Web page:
Winter definitely slows down nature watching in terms of total species to be seen, but there is still a good variety of exotic and native kinds of fauna and flora to be enjoyed. One of the very best times to observe is during the sunny days just after a winter cold front. We can only fantasize about the wonderful avian migrants to come in April and May, but the slim pickings in January-February can still fill our need to commune with nature.
Given that it does not rain much in winter you might be surprised to find that two very different types of fungi are visible above their underground mycelia. The so-called earth star is an interesting symbiotic type that is the reproducing part of an underground network of mycelia that attach to roots of trees such as oak and pine. They provide mycorrhizal nutrition crucial in these soils which are so low in nitrogen, phosphorus and potassium. In contrast the shelf fungus Ganoderma growing on the cut stumps of cabbage palm is a type of butt rot that can kill a tree; it is thus a parasite but seems in our yard to primarily grow after a tree is cut and not to infect healthy living trees.
A fantastic late winter fast growing invasive exotic flowering shrub is starburst in the genus Clerodendron. I have violated my premise to plant only flowers useful to insects in this case since the species is so spectacular and blooms when few natives do so. It comes from the western Pacific region and has a very long and narrow corolla tube which would require an extremely long tongue to access the nectar. So I have never seen seeds which is fortunate since it is enough work to kill the numerous suckers that grow from the plant.
Another invasive exotic that produces fantastic flowers in winter and year around is Mexican flame vine in the genus Senecio.or Pseudogynoxys. It has an aster type flat or open flower accessible to all insects and is thus very often visited by bees and butterflies. On this particular cool day only honeybees were in evidence – a much beloved but exotic bee (Europe and Africa) that steals nectar and pollen from native insects. .
A fabulous winter blooming tree that is a completely non-invasive sterile hybrid is the Hong Kong orchid tree (Bauhinia x blakeana). It is covered in large pink flowers that attract nectar loving insects and birds. In this case an exotic green orchid bee is approaching a flower; males collect fragrance chemicals that are used in breeding displays.
Although few native plants flower in winter, one exception is the privet which is here shown attracting a monarch butterfly. FL monarchs do not migrate to Mexico but remain in FL and indeed in our backyards for long periods.
In our yard I try to mimic natural communities such as are found in leaf litter. You might think I am just being lazy not to rake up my leaves and you might be right. But there are substantial advantages in attracting birds (migrating thrushes specifically) and other animals that live and forage in litter. One of the most spectacular of the invertebrates is the scary looking but harmless whip scorpion or vinegaroon. This native arachnid originally derived from the American southwest, is nearly blind and forages for and catches small prey with two large pincers.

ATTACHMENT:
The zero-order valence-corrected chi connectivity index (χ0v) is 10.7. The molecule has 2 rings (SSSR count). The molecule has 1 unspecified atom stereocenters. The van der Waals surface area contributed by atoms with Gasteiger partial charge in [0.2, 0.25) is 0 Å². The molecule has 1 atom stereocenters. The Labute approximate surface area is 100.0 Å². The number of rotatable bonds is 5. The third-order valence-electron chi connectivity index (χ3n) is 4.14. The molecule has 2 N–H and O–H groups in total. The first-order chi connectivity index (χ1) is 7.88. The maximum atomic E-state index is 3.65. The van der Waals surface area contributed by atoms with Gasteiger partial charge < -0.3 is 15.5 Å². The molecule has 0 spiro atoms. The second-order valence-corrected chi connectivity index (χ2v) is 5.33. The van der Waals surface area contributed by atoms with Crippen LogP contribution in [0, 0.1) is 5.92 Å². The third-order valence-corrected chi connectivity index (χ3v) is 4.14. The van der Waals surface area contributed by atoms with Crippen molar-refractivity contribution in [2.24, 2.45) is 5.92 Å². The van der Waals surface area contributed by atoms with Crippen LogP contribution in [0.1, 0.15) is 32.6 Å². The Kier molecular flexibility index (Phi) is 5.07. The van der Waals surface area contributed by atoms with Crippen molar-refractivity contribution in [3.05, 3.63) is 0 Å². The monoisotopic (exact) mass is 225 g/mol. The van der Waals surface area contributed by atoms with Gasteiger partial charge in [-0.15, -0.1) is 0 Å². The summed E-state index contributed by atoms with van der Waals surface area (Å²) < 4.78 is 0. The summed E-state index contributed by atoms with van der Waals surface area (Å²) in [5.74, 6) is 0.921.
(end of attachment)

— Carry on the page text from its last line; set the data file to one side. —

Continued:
An exotic species that has become universally hated is the Mexican spiny tailed iguana. I have only seen two of these in our yard on Manasota Key and find it interesting and certainly no more damaging to natural ecology than feral and pet cats.
White ibis have adapted well to human civilization and are commonly seen foraging in yards. This flexibility in foraging habits is very important for its future survival in an increasingly human dominated environment. On Manasota Key there is very little fresh water available and so this basically salt water bird is here seen taking a drink (with some difficulty given its long beak) in our bird water bath. Although it presumably has a nasal salt gland to excrete NaCl, a drink of fresh water seems to be an uncommon pleasure.
Our terrestrial birds depend heavily on fruits to eat during winter. We grow firebush, strangler figs, yaupon hollies, privets, beach creeper, white indigo berry, snow berry, Christmas berry, button sage/lantana, and firethorn to satisfy their hunger. This photo shows a cardinal eating the red fruit of an exotic firethorn/pyracantha. This wintering yellow bellied sapsucker has a more unusual way of finding food when insects are scarce- it drills holes in the trunks of our large sea grapes and eats the sap and any insects present.
On one sunny but cool day I noticed a kettle of turkey vultures swirling above our yard as hot air rose from the ground and water. When I looked more closely I saw that a bald eagle was also present in the midst of the swarm- can you see it? Such thermals are a valuable means of gaining altitude and thus allowing for gliding long distances with minimal flight energy expended. One regular avian/raptor inhabitant of our yard that has not been seen soaring is a female Cooper’s hawk. Her persistent calling leads me to believe that she may have a nest in the dense Australian pines next door. Some other regular avian visitors are the red breasted mergansers that swim by in the bay occasionally diving to catch fish.
We have two rabbits in our yard that come out at dusk to eat weeds. They are small, dark with short ears, no white tail
and thus appear to be marsh rabbits not cotton tails. Unlike the squirrels and black rats which can quite be a nuisance, we welcome these bunnies to our local menagerie.
There is much of interest to see in our winter time nature, so do not be deterred by the occasional cold winter winds.